- Perhaps most importantly, it provides information about the writer that will never be available from a resume -- personal traits and work habits, and even a reference to feedback from a previous manager.

- It's far more interesting to read than the first cover letter. I want to call this person in for an interview, and I don't even have a staff writer position open ( nor do I work for the Sierra Club, for that matter).

Now, can you do this for every position you apply for? Yes. It's sometimes easier for non-profits, because you can talk about why you support their mission (so I admittedly took the easy way out in my example). But you can do it for regular companies too, with a little bit of research. No time for that when you're applying to 30 different jobs? Narrow it down and focus on fewer, take the time to write a truly compelling cover letter tailored to each specific job and company, and it's likely you'll find that five truly personalized, well-tailored applications will yield you better results than 30 generic applications.

Take my word for it: Your competition is sending in cover letters like example #1 (if they even bother with them at all). You will dramatically rise above the pack if you put in the time they're not.


Sparky Lightbulb said...

I followed a link over from Evil HR Lady's blog. This post is clear and brilliant. I'm going to make my students read it.

Anonymous said...

This one is a keeper. Thanks to you and the Evil One!

Lea Setegn said...

A note to all job hunters: Please, please, PLEASE write a cover letter to accompany your resume! I have spent the past two days reviewing resumes while my company's recruiter is out of town, and I've discovered that about 90 percent of our applicants (we get about 12,000 a year) don't send a cover letter at all. About 9 percent send something like the first example. I weep with gratitude for the 1 percent who write a cover letter like your perfect example. I think I can say this on behalf of every recruiter out there: Use your cover letter to give me a reason to put your resume on the top of the pile!

skinny size me please :-) said...

Cover letter 2 is vast improvement on Cover letter 1, but I would suggest a few refinements.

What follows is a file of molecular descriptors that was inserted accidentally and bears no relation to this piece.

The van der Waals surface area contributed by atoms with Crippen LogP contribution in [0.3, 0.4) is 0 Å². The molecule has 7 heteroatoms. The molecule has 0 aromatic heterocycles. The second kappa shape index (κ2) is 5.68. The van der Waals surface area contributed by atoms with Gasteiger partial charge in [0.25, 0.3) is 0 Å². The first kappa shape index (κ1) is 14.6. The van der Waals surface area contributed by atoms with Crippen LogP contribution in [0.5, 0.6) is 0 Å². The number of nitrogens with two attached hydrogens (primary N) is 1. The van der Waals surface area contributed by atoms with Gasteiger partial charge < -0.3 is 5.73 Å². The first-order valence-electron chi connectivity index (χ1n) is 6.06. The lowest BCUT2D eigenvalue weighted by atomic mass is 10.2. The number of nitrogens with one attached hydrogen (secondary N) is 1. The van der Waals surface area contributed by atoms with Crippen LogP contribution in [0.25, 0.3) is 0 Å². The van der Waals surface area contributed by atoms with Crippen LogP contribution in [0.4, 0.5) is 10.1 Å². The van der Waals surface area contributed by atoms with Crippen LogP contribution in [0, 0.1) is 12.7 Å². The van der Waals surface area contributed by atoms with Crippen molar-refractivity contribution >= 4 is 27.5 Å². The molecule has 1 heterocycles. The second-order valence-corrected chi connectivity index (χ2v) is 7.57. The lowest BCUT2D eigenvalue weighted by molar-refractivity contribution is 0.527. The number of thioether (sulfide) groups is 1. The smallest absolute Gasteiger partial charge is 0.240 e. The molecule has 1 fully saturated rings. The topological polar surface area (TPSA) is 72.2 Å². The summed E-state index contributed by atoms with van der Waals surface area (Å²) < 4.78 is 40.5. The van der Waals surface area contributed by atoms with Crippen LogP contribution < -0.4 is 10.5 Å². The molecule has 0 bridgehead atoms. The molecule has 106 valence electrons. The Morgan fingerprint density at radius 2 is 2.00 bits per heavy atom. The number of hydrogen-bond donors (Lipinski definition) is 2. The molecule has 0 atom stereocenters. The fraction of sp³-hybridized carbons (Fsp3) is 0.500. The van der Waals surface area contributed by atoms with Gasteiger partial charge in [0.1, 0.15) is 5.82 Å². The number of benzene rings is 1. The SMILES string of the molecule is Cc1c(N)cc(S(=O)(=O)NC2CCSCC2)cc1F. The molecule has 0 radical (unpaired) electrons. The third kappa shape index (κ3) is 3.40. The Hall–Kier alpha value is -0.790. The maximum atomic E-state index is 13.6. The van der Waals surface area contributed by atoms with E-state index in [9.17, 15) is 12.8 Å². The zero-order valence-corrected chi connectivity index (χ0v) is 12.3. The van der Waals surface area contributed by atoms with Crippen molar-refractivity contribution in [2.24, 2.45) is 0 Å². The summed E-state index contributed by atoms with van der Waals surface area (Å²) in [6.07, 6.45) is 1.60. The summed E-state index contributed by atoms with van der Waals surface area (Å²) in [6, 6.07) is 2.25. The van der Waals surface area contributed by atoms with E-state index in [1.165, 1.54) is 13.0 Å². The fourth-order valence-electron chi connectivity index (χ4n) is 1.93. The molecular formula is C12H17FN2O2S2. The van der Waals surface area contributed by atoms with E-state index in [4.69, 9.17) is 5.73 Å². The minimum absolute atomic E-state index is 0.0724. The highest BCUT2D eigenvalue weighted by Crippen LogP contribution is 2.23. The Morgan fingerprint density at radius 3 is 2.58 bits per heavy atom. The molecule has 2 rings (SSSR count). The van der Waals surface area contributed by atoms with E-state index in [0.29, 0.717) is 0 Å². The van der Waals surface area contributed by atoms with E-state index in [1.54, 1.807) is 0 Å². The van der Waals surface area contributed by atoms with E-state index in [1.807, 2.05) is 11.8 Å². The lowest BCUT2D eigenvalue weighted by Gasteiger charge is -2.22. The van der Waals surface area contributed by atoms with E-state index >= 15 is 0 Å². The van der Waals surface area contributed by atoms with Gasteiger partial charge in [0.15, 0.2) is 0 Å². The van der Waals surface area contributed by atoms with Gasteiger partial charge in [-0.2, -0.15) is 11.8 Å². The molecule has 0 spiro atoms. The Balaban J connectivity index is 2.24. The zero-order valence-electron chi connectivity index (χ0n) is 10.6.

I like lots of it, but my cheese-o-meter fired off at "Reading over the job description for the position, I recognized myself"

It feels like a cliche in the making. And it's padding, and needn't be there (other than confirming that the job description has been read).

Actually its the phrase "I recognised myself" which grates. It is a bit ummm.....twee? self-regarding?

I thought "which has sucked me in more times than I can count" a bit colloquial/slangy for my (non North American) taste.

I'd also lose the "additionally" following on from the "in addition" in the earlier paragraph. It isn't needed as a segue anyway - it's padding.

I find the letter a tad self-congratulatory in tone. But I'm from an English/Antipodean background, and it may go over fine in the US.

But good on you for publishing it. I hope you don't mind my minor carping (some of which is cultural anyway).

The points you make are very strong.

If I can also add something - be aware if you're applying for jobs in other countries what the norms are there, both as regards CV/Resume formats, and style.

This letter wouldn't work as well in the UK, New Zealand or Australia as written (although the underlying points still hold good - that is, the letter should add something to the CV (not repeat it)

Thanks to Evil HR Lady and AskAManager, your blogs are enjoyed the world over! (my parts of the world anyway)

Ask a Manager said...